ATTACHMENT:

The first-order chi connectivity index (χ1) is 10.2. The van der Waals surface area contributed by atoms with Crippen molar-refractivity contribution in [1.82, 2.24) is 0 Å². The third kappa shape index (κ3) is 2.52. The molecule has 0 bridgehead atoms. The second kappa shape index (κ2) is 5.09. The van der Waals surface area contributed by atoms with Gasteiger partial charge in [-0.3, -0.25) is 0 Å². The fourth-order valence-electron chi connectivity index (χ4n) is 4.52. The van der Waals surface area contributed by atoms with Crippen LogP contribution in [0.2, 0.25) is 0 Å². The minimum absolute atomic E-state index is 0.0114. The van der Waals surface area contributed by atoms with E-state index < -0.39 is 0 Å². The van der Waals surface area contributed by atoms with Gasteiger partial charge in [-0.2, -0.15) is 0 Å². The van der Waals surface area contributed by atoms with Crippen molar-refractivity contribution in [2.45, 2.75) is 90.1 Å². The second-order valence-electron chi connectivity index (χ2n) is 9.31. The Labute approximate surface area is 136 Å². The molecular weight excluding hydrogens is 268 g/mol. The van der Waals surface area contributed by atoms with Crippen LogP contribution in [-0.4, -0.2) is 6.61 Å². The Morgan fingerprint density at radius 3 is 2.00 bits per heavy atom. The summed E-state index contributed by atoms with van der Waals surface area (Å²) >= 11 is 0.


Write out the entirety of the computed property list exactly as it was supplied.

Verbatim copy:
The first-order chi connectivity index (χ1) is 10.2. The van der Waals surface area contributed by atoms with Crippen molar-refractivity contribution in [1.82, 2.24) is 0 Å². The third kappa shape index (κ3) is 2.52. The molecule has 0 bridgehead atoms. The second kappa shape index (κ2) is 5.09. The van der Waals surface area contributed by atoms with Gasteiger partial charge in [-0.3, -0.25) is 0 Å². The fourth-order valence-electron chi connectivity index (χ4n) is 4.52. The van der Waals surface area contributed by atoms with Crippen LogP contribution in [0.2, 0.25) is 0 Å². The minimum absolute atomic E-state index is 0.0114. The van der Waals surface area contributed by atoms with E-state index < -0.39 is 0 Å². The van der Waals surface area contributed by atoms with Gasteiger partial charge in [-0.2, -0.15) is 0 Å². The van der Waals surface area contributed by atoms with Crippen molar-refractivity contribution in [2.45, 2.75) is 90.1 Å². The second-order valence-electron chi connectivity index (χ2n) is 9.31. The Labute approximate surface area is 136 Å². The molecular weight excluding hydrogens is 268 g/mol. The van der Waals surface area contributed by atoms with Crippen LogP contribution in [-0.4, -0.2) is 6.61 Å². The Morgan fingerprint density at radius 3 is 2.00 bits per heavy atom. The summed E-state index contributed by atoms with van der Waals surface area (Å²) >= 11 is 0.